Should I chill my cake before decorating it?

If you’re new to cake decorating, you may be wondering if you should chill your cake before decorating it or put it in the fridge before icing it. Here’s my best suggestion on when to refrigerate cakes throughout the decorating process. I’ve learned what works and what doesn’t over the years, and I’m delighted to share my knowledge here.

This is a rather contentious post. It’s not as contentious as, say, political events, but it might be in the cake designing industry. In this piece, I’ll explain why I don’t normally refrigerate my cakes before decorating them. I say generally because there are occasions when I do chill them, but that is typically the exception.

I understand that many cake designers like to refrigerate their cakes throughout the decorating process, and I understand that many may disagree with me, which is OK. What I WILL say is that if you’re experiencing problems with icing ridges, buttercream bulging, or decorating your cake and returning to a catastrophe, you should try a new approach.

I’ve discovered that some cake decorators are, shall we say, protective about their techniques. I also want to clarify that I am not implying that anybody is going about it incorrectly. I’m just talking about what works for me after a lot of trial and error.

Please read all the way to the end before sending me any hate mail. (I do sometimes refrigerate my cakes; it’s not often, but it happens, and I go into more detail about my process below.)

We all have strategies that work best for us, so my recommendation is to try them all and find what works best for you. You could like cooling cakes while decorating, and if that works for you, that’s fantastic.

Some cake decorators like to adorn their cakes not just while they are chilled, but also when they are partly frozen. I will admit that I have ALWAYS had difficulty decorating them cold. When they are frosted, they seem wonderful, but as they get to room temperature to serve, buttercream bulges and icing ridges develop.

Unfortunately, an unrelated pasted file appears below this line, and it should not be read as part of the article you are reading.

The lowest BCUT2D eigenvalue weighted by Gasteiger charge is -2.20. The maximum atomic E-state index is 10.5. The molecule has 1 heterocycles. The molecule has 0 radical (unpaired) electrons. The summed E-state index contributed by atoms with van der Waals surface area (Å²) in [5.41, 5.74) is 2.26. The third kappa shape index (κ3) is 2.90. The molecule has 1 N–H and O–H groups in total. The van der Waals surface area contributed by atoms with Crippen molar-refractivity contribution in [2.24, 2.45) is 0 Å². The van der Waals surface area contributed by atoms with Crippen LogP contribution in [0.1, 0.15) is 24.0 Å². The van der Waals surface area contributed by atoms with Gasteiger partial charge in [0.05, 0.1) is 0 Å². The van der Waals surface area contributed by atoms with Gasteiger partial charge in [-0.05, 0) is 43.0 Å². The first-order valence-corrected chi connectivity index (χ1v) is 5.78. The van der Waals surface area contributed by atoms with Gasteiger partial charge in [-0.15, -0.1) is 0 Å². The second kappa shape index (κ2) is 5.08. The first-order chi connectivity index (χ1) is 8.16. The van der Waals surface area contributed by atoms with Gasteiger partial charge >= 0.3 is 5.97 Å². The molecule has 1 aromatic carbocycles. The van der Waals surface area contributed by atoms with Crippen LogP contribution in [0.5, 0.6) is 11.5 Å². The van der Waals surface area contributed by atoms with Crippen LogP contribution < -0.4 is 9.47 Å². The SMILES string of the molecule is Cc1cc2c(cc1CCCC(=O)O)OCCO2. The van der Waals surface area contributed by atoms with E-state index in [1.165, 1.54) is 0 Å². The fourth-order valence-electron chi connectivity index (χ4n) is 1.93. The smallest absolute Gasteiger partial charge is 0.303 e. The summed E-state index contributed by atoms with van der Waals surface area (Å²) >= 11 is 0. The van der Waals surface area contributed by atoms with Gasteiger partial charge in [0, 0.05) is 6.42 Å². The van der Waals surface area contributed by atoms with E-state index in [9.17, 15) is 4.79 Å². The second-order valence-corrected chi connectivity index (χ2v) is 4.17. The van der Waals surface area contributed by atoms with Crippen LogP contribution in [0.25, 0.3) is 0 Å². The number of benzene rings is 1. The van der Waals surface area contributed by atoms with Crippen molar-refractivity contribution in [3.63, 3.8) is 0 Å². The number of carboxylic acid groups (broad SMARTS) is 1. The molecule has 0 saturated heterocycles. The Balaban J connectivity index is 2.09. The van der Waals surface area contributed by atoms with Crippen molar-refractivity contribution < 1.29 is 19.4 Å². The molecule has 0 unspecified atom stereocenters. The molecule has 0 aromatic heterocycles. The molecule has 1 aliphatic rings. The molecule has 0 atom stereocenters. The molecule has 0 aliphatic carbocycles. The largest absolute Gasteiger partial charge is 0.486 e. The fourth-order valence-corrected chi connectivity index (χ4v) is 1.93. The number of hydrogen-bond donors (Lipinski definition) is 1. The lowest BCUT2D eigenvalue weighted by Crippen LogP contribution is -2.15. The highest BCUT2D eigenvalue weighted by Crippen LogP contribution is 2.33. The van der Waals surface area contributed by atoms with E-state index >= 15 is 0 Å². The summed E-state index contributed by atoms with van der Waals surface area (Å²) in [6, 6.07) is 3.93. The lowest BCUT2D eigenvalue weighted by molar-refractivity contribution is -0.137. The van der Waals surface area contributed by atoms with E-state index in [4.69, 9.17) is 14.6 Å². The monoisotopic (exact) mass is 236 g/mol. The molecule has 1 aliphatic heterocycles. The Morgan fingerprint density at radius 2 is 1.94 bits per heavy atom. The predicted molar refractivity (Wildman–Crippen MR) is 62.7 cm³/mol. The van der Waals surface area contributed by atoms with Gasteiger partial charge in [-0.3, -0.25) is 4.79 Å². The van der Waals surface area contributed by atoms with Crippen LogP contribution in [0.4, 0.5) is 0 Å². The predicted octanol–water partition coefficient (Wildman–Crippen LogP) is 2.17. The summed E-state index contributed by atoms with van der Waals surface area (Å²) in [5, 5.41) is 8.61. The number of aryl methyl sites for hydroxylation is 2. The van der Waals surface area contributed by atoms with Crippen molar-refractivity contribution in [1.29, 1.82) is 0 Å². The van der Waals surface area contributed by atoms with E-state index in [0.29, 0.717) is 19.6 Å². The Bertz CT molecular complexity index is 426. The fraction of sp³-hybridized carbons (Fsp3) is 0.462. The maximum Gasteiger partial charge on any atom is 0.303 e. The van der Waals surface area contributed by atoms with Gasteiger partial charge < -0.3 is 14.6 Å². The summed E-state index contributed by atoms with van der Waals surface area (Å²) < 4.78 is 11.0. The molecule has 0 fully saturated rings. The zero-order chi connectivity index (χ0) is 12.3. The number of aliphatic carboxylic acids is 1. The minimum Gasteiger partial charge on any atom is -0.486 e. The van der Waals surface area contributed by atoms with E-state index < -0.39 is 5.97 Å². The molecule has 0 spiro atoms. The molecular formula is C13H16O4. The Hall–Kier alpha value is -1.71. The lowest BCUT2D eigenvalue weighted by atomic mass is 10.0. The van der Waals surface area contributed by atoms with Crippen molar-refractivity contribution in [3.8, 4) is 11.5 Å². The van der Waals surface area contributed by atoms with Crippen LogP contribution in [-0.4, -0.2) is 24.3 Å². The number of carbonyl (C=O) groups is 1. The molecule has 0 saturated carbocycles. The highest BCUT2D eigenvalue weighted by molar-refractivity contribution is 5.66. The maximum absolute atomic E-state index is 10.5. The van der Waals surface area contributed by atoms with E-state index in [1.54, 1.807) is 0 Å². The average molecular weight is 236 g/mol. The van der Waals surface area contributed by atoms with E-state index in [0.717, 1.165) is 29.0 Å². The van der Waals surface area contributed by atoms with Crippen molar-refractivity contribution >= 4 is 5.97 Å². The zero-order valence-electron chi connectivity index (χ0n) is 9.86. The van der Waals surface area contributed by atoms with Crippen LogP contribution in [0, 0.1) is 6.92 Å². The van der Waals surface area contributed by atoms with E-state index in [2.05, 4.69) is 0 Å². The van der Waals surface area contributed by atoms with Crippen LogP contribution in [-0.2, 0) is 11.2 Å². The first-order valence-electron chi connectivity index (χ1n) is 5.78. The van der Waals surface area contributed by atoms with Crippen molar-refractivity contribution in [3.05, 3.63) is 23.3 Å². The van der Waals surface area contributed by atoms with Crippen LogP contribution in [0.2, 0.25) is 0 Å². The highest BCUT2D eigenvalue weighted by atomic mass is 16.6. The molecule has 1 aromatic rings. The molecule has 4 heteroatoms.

I’d want to share a few of ideas with you on why I believe this occurs.

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1. Buttercream Bulges

These are air pockets in the cake that push the buttercream out.

I believe they occur due to moisture between the cake and the buttercream. Condensation forms on the cake when it is chilled and then iced. That’s moisture in the space between the cake and the frosting. As the cake reaches room temperature, the moisture just pulls the buttercream away from the cake. I don’t have scientific evidence, but it doesn’t appear to happen when I leave my cake layers at room temperature and decorate them that way.

2. Icing Ridges

These things happen when the cake layers settle and push the filling out a little. Even if you do not overfill your cakes, this may occur. I’m sure you’ve heard of the icing dam. It’s a buttercream ring that you pipe around the edge of your cake layer and then fill it with buttercream. It is used to prevent the filling from squishing out.

Is it just me, or does this not work? I’ve even heard of people stiffening the icing used for the dam, however it still causes ridges for me. I mean, the icing dam is excellent and really necessary if you’re filling your cakes with fruit or curd filling, but if you’re simply filling it with buttercream, I skip it.